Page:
Public Accounts Committee give their verdict on the private rented sector
In a report published 13 April 2022, Parliament’s Public Accounts Committee says it is “too difficult for renters to realise their legal right to a safe and secure home” and that local authorities – constrained by a lack of support from the Department for Levelling Up, Housing and Communities (DLUHC) and its approach to licensing landlords – do not have the capacity and capability to provide “appropriate and consistent protection for private renters“.
The Committee’s report follows a National Audit Office report published in December 2021 which found the government lacked clear vision and strategy for regulating the private rented sector (read here).
The Committee found the private rented sector in England has doubled in size in the last 20 years and now houses 11 million people.
13% (589,000) of privately rented properties currently pose a serious threat to the health and safety of renters, costing the NHS an estimated £340 million each year. Yet the report concludes enforcement in the sector “is a postcode lottery ‚Ä¶with 21% of all privately rented homes in one region estimated to be severely unsafe“.
The Committee says DLUHC has “only made piecemeal legislative changes in recent years, and in doing so has made the regulatory system even more overly complex and difficult to navigate for tenants, landlords and local authorities“.
The Committee is concerned that plans to address problems in the sector in a White Paper later in the year will be hampered by DLUHC’s poor understanding of the issues including overcrowding, harassment and evictions, and the actual effect of regulation.
In relation to property licensing, the Committee raised concerns about the need for Secretary of State approval to implement selective licensing schemes covering over 20% of private rented homes, or 20% of the borough. They also raised concerns about the maximum five-year duration for additional and selective licensing schemes.
Six recommendations for action
The committee made six recommendations to DLUHC.
The Department should write to the Committee to set out how it will use its planned reform programme to:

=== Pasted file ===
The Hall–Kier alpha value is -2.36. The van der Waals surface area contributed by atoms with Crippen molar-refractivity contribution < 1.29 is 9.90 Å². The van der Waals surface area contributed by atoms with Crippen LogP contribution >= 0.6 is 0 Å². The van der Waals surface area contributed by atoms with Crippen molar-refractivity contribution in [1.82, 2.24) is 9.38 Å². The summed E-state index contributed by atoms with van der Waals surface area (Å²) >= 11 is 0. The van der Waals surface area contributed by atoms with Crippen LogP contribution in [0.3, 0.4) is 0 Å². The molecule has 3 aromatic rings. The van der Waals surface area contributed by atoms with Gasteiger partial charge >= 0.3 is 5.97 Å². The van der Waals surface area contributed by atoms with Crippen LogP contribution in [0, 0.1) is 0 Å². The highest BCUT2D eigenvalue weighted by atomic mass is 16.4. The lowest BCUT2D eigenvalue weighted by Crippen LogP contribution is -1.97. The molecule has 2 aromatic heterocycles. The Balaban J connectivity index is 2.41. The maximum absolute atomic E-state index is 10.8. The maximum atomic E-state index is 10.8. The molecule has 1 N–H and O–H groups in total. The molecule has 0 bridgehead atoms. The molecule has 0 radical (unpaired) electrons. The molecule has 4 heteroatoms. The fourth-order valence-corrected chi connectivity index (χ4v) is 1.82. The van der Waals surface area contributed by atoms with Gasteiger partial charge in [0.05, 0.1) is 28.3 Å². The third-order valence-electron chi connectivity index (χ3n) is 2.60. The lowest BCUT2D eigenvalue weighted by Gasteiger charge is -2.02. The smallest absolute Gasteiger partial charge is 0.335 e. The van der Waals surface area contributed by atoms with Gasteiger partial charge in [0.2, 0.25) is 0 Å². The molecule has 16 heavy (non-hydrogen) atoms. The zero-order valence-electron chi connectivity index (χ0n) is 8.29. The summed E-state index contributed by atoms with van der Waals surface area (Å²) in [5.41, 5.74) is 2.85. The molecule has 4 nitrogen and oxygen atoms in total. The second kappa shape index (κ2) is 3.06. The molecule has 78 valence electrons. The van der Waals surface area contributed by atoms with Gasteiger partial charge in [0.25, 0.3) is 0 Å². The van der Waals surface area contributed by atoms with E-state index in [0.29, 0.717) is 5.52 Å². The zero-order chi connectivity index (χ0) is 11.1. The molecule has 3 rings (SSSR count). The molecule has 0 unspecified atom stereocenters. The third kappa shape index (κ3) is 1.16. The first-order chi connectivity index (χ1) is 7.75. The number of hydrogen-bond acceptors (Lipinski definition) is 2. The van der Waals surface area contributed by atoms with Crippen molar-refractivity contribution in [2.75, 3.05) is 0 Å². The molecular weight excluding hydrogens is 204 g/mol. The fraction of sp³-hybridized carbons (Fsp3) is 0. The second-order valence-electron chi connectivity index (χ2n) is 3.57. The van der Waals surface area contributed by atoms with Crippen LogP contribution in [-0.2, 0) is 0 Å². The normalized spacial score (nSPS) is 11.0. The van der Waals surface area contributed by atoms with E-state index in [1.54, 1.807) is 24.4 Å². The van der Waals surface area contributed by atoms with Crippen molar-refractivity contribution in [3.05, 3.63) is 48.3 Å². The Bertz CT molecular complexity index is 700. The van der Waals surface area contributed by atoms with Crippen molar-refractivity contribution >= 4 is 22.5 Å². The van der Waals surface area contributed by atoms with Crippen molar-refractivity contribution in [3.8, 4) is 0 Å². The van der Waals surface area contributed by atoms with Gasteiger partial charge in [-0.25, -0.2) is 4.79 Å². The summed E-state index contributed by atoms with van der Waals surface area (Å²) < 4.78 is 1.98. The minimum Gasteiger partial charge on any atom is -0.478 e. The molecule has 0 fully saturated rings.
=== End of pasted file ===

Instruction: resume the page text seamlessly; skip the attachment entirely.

- Better support renters to understand what their rights are; and
- Improve renters’ ability to exercise their rights by learning from complaints and redress mechanisms used in other consumer markets.
The Department should conduct a realistic assessment of the resources needed for local authorities to regulate effectively, with consideration given to the size, types and quality of private rented properties and the demographics of renters. The Department should write to the Committee within the next six months with an update on the outcome of this assessment.
The Department should take a more proactive approach to supporting local regulators and sharing good practice. To do so, it should learn from other consumer protection systems that provide central intelligence and support to local regulators.
As part of its planned reforms, the Department should assess whether current arrangements for licensing schemes are working, and whether alternative arrangements may be more efficient and effective.
The Department should develop a coherent data strategy to identify and collect the data it needs to:
- understand the problems renters are facing; and
- evaluate the impact of legislative changes.
Once complete, this strategy should be shared with the Committee and the Levelling up, Housing and Communities Committee.
As part of its planned reforms, the Department should ensure it has a full understanding of the cumulative impact of proposed changes on tenants, landlords and the housing market as a whole. In doing this, it should work closely with other departments, including formally where appropriate, to understand how the reforms may affect or be affected by other policy areas such as benefits and tax.
Dame Meg Hillier MP, Chair of the Public Accounts Committee, commented:
“Unsafe conditions, overcrowding, harassment, discrimination, and dodgy evictions are still a huge issue in the private rented sector.
“And yet the sector is a growing provider of homes and rents keep rising meaning that safe, suitable housing is too often out of reach for renters. Renters with a problem are faced with a complex and costly redress system which is not fit for purpose and many tenants give up at the first hurdle.
“We need to see a change in balance. We expect DLUHC to produce the promised White Paper in a timely and effective fashion and start to turn around its record on addressing the desperate housing crisis in this country.“
A full copy of the report can be viewed here.
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